ment compared to the right. In addition, there is a loss of differentia-
tion of the left basal ganglia. There is no evidence of intraparenchymal
viewing CT scan report had admission NIHSS score >17 plus
hemorrhage. The vessels at the base of the brain appear dense but atrial fibrillation. In those 7 patients, only 3 (39%) had a poor
symmetric. outcome at discharge after IV t-PA treatment. Therefore, con-
sidering the validated predictive model for patients with acute
ischemic stroke, we could expect an increase in rate of poor
outcomes from 39% to 96% in these patients if they had not
Fig 1). There was no difference in the clinical or demographic received IV t-PA based on the neuroradiologist interpretation.
characteristics and admission NIHSS scores between patients
who should and those who should not receive IV t-PA on the
basis of independent vascular neurologist review of radiology Discussion
reports (Table 1). We demonstrated that the decision regarding IV t-PA admin-
The rate of NIHSS score improvement at 24 hours (52.0% istration based on radiology reports may result in prominent
vs. 62.5%, P = .22) was not different between patients who differences in identification of patients who should and those
should and those who should not receive IV t-PA on the basis who should not receive IV t-PA in acute ischemic stroke. Based
of independent vascular neurologist decision based on radi- on the radiology reports provided by a board-certified neuro-
ology reports. Favorable clinical outcome defined by mRS at radiologist, an independent vascular neurologist decided not to
discharge (50.4% vs. 47.9%, P = .77), and in-hospital mortal- treat in almost one-fourth of the patients. Rates of aICH and
ity (15.6% vs. 12.5%, P = .61) was not different between the 2 sICH, in-hospital mortality, and discharge mRS 0-2 did not sig-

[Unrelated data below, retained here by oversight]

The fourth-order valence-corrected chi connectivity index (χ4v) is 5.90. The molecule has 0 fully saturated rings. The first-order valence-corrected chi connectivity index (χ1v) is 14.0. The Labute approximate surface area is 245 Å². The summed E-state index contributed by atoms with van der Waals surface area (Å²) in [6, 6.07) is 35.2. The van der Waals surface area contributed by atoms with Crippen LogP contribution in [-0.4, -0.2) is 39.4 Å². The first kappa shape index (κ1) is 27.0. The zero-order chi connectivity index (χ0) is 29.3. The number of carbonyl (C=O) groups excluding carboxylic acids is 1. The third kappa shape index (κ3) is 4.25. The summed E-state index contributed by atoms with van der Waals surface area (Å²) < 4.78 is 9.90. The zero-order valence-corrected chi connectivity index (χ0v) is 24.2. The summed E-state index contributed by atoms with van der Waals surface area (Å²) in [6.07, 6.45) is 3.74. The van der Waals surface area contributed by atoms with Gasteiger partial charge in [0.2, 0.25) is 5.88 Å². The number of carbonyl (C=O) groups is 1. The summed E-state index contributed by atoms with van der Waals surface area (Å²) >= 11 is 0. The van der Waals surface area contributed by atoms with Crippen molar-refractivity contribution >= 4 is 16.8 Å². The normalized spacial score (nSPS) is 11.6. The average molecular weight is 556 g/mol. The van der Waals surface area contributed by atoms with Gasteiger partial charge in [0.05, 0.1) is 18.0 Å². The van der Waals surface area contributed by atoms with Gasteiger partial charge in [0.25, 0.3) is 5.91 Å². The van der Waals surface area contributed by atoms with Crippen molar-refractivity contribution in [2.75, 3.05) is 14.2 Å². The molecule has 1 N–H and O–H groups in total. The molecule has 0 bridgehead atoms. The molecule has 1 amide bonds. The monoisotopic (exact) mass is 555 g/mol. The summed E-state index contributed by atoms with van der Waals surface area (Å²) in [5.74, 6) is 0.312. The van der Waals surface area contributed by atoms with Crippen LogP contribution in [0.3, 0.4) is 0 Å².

groups. There was also no statistically significant difference in nificantly differ between those who received IV t-PA despite
the rates of sICH, aICH, and in-hospital mortality between the ineligibility deemed based on the radiology report. We also
2 groups (Table 1). demonstrated that administration of IV t-PA was beneficial to
Favorable outcome (discharge or day 7-10 mRS 0-2) was patients in whom IV t-PA would be withheld based on caution-
significantly higher in patients who received t-PA compared ary neuroradiologist interpretation.
with placebo-treated patients in NINDS t-PA study (48% vs. It should be noted that in this study we used the interpre-
28%, P = .006). After adjusting for age, gender, and baseline tation provided by a neuroradiologist; though most hospitals
NIHSS score, patients who received IV t-PA despite cautionary do not have and usually rely on a general radiologist read-
neuroradiologist interpretation had lower rates of unfavorable ing brain CT scans. It has been shown in previous studies that
outcomes (OR .49; 95% CI .23-1.03, P = .061). there is a significant lack of agreement even among experienced

Hassan et al: Eligibility Determination for Intravenous Thrombolysis 351

physicians in identifying and quantifying early CT scan changes quality control process of the institution in which the physician
in acute ischemic stroke and that board certification in general practices.
radiology or neurology is insufficient for such a competence.4, 5 Our study has several limitations including its retrospective
Even a neuroradiologist without significant experience in inter- nature and reliance on ICD-9-CM codes to identify the study
pretation of imaging pertaining to stroke may miss hemorrhage population. Second, we used a nonmatched cohort of patients as
in a brain CT scan, and it has been recommended that physi- the control group to compare outcomes. A limitation of the con-
cians highly skilled in identifying intracranial hemorrhage must trol group was that they were treated almost a decade prior to
read and interpret the CT scan.4 Therefore, it is likely that the the IV t-PA-treated patients and may not reflect the reduction in
disagreement would be higher in other settings. death and disability seen with improved stroke care over the last